SUNSET PARK — The 2,200 ton legs that will hold the giant New York Wheel were unloaded in Brooklyn on Tuesday, where they'll stay until they're installed in St. George.
The legs — which were broken up into eight, about 250-ton pieces — arrived at the South Brooklyn Marine Terminal early Monday morning after a 26-day journey from where they were built in Italy.
"We've had lots of milestones up until now, but this is the first one where you can actually point to something that's going to be part of the wheel," said Rich Marin, president and CEO of the New York Wheel.
"This is going is to be a big wheel and I think it'll be impressive and iconic and everybody will take a great deal of pride in it."
The legs, made by the Italian firm Walter Tosto SpA, will remain at the terminal until their pedestals arrive from Montreal. Once the pedestals are installed, Marin expects the legs themselves to be installed in December.
The project is still waiting for several other pieces to be made and shipped over from across the world, including the rim made in Turkey and the drive towers made in the Netherlands.
Aside from some of the first pieces of the wheel to arrive, officials also touted that the shipment of the legs represent the rebirth of the South Brooklyn Marine Terminal.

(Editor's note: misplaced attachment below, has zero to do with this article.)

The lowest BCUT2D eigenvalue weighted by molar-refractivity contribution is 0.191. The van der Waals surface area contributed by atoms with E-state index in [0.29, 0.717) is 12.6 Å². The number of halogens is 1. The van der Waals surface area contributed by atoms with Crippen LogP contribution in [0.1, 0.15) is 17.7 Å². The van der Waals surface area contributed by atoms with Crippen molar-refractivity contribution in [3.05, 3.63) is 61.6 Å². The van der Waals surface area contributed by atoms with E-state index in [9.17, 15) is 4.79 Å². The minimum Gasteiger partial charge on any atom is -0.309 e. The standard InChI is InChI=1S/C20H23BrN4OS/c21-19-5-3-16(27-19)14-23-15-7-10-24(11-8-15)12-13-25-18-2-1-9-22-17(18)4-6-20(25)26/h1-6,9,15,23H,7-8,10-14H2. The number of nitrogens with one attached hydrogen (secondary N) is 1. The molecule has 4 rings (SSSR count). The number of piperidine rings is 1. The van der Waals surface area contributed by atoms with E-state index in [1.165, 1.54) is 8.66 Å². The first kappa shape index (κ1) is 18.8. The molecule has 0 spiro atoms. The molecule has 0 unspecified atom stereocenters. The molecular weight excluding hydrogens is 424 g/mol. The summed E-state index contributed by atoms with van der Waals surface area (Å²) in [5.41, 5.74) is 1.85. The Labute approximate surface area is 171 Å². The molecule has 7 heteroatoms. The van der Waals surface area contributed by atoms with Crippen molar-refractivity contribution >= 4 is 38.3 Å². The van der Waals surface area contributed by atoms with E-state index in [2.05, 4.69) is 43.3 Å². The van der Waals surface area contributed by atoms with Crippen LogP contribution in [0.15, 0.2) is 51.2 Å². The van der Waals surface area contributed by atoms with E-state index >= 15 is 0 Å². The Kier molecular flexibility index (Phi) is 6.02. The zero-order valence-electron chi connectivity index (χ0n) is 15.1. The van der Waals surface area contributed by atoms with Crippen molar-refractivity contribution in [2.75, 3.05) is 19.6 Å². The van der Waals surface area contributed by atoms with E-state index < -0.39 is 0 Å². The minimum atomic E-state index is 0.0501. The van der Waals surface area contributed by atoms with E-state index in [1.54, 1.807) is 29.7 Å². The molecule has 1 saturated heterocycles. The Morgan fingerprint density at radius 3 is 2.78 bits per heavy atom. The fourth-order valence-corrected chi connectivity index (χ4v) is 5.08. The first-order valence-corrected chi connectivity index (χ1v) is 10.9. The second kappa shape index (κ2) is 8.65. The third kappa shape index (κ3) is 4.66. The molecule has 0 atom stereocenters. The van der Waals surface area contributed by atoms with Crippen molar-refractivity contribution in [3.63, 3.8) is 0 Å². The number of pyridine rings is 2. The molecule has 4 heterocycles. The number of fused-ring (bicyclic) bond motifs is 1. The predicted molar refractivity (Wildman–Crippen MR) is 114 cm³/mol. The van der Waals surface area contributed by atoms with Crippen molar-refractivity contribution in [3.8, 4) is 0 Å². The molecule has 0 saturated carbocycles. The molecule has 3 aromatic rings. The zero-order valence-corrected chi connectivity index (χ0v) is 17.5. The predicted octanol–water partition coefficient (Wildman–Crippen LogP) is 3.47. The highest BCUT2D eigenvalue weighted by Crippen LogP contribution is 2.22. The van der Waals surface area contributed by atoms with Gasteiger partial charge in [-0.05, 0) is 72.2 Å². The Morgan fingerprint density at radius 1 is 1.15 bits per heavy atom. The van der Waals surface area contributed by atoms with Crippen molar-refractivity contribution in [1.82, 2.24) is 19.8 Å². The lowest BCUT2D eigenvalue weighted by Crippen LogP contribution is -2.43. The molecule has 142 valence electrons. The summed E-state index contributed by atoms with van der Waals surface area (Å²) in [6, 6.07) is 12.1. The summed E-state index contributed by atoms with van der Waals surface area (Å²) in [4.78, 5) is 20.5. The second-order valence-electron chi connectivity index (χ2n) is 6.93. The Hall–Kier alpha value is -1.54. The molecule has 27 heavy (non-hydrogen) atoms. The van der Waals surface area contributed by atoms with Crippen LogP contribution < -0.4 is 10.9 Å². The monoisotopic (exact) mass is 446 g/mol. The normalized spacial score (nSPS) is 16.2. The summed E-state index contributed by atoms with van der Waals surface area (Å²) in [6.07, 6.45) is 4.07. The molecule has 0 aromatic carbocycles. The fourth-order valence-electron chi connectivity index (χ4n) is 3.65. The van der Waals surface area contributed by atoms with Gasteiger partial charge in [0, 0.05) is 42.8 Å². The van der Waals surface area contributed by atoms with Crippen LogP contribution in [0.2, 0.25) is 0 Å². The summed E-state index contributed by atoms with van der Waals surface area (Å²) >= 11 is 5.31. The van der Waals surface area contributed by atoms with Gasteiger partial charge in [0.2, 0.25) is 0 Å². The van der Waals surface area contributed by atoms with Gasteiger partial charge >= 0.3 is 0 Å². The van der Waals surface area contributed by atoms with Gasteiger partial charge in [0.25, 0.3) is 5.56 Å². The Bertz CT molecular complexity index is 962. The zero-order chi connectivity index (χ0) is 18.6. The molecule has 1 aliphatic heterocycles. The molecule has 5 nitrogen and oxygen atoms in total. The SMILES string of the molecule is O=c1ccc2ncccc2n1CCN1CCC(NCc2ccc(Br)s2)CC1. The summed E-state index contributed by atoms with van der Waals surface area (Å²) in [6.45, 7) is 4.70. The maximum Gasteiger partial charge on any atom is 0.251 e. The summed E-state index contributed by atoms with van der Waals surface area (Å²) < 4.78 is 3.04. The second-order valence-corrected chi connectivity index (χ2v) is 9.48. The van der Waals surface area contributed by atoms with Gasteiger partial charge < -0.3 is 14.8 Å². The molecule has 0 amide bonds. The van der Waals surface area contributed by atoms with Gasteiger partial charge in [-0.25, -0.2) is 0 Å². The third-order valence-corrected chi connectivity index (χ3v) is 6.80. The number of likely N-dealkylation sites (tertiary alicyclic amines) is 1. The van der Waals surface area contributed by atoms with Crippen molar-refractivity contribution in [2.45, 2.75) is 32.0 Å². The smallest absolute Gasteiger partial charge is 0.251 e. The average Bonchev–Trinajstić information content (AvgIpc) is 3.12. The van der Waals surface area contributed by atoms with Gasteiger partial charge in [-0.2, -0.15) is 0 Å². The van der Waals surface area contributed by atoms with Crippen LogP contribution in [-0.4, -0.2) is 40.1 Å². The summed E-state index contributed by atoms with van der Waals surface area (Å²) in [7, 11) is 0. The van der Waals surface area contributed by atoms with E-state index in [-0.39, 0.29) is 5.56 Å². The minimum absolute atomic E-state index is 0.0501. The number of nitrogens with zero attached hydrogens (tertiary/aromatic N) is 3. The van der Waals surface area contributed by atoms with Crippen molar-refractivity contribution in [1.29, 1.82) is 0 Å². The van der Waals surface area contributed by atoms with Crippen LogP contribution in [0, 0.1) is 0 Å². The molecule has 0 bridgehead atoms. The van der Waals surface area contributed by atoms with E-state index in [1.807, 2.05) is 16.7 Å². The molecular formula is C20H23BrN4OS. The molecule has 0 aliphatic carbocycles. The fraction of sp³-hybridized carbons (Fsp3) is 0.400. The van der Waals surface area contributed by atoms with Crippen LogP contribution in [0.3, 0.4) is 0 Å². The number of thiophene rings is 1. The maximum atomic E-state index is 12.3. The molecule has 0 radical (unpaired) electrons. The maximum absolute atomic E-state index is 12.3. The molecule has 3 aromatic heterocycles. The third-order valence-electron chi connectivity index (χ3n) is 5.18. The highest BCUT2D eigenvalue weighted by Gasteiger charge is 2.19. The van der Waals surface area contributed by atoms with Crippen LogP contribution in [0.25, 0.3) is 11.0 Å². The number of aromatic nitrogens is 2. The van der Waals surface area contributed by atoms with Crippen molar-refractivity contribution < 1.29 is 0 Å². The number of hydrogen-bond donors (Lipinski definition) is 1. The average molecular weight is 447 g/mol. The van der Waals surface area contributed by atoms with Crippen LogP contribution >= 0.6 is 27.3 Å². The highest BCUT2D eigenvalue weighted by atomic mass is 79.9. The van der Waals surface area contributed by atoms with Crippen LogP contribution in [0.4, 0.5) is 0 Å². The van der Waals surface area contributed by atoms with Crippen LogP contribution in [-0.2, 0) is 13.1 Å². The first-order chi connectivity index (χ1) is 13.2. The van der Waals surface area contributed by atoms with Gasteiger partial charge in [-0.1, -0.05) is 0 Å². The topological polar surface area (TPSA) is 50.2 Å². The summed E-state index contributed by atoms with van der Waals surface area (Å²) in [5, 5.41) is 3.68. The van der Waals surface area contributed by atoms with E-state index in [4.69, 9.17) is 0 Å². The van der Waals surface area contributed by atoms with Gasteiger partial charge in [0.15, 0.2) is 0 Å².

"This part of the incredible industrial heritage of Sunset Park and the Brooklyn waterfront," said Maria Torres-Springer, president of the city's Economic Development Corporation. "These pieces are really among the first cargo that's come into this facility really in over a decade."
Crews have been working on the $500 million observation wheel — which will be one of the tallest in the world at 630 feet — for more than a year and it is expect to spin on the waterfront in April 2018.
"Not too long in the future, whenever there's a film made in New York City, whenever there's a newscast made in New York City, that first shot is going to be of the New York Wheel," Staten Island Deputy Borough President Ed Burke said. "This is going to join those great icons of New York."
This summer, workers finished laying the concrete foundation of the base to hold the 20-million-pound structure where the legs will be embedded.
The project was first announced in 2012, was originally slated to open in 2015 but construction hit some bumps and the date was pushed back several times.
Construction expected to be finished this time next year, but the developers pushed the date back again last month to April 2018 to give them more time to test the attraction's safety, Marin said.
When opened, the wheel will move about 10 inches per second, won't have to stop to let passengers in and out and a ride will last 38 minutes, the developers said.